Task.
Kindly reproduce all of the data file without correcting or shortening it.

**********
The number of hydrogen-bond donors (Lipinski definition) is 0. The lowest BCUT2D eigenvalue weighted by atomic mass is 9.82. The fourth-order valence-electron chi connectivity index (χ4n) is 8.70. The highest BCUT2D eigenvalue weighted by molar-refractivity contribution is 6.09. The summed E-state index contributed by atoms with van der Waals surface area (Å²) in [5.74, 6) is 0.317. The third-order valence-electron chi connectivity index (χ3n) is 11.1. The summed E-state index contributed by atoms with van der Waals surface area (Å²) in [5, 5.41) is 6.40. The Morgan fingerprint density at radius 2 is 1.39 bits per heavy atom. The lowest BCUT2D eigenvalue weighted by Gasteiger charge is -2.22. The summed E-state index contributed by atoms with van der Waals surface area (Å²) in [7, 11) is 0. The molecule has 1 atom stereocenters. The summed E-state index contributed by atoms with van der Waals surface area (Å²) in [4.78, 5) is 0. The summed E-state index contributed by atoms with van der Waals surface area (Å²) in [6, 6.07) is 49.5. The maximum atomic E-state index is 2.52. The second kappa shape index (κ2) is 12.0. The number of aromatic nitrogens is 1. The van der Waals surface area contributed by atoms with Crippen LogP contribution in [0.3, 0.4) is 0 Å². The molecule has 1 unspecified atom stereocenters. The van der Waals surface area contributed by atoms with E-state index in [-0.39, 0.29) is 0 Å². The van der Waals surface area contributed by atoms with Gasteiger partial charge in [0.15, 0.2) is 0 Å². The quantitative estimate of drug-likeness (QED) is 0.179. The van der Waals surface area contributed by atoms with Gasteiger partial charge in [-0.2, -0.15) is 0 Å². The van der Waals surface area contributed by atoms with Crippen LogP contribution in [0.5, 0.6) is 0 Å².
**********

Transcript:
The number of hydrogen-bond donors (Lipinski definition) is 0. The lowest BCUT2D eigenvalue weighted by atomic mass is 9.82. The fourth-order valence-electron chi connectivity index (χ4n) is 8.70. The highest BCUT2D eigenvalue weighted by molar-refractivity contribution is 6.09. The summed E-state index contributed by atoms with van der Waals surface area (Å²) in [5.74, 6) is 0.317. The third-order valence-electron chi connectivity index (χ3n) is 11.1. The summed E-state index contributed by atoms with van der Waals surface area (Å²) in [5, 5.41) is 6.40. The Morgan fingerprint density at radius 2 is 1.39 bits per heavy atom. The lowest BCUT2D eigenvalue weighted by Gasteiger charge is -2.22. The summed E-state index contributed by atoms with van der Waals surface area (Å²) in [7, 11) is 0. The molecule has 1 atom stereocenters. The summed E-state index contributed by atoms with van der Waals surface area (Å²) in [4.78, 5) is 0. The summed E-state index contributed by atoms with van der Waals surface area (Å²) in [6, 6.07) is 49.5. The maximum atomic E-state index is 2.52. The second kappa shape index (κ2) is 12.0. The number of aromatic nitrogens is 1. The van der Waals surface area contributed by atoms with Crippen LogP contribution in [0.3, 0.4) is 0 Å². The molecule has 1 unspecified atom stereocenters. The van der Waals surface area contributed by atoms with E-state index in [-0.39, 0.29) is 0 Å². The van der Waals surface area contributed by atoms with Gasteiger partial charge in [0.15, 0.2) is 0 Å². The quantitative estimate of drug-likeness (QED) is 0.179. The van der Waals surface area contributed by atoms with Gasteiger partial charge in [-0.2, -0.15) is 0 Å². The van der Waals surface area contributed by atoms with Crippen LogP contribution in [0.5, 0.6) is 0 Å².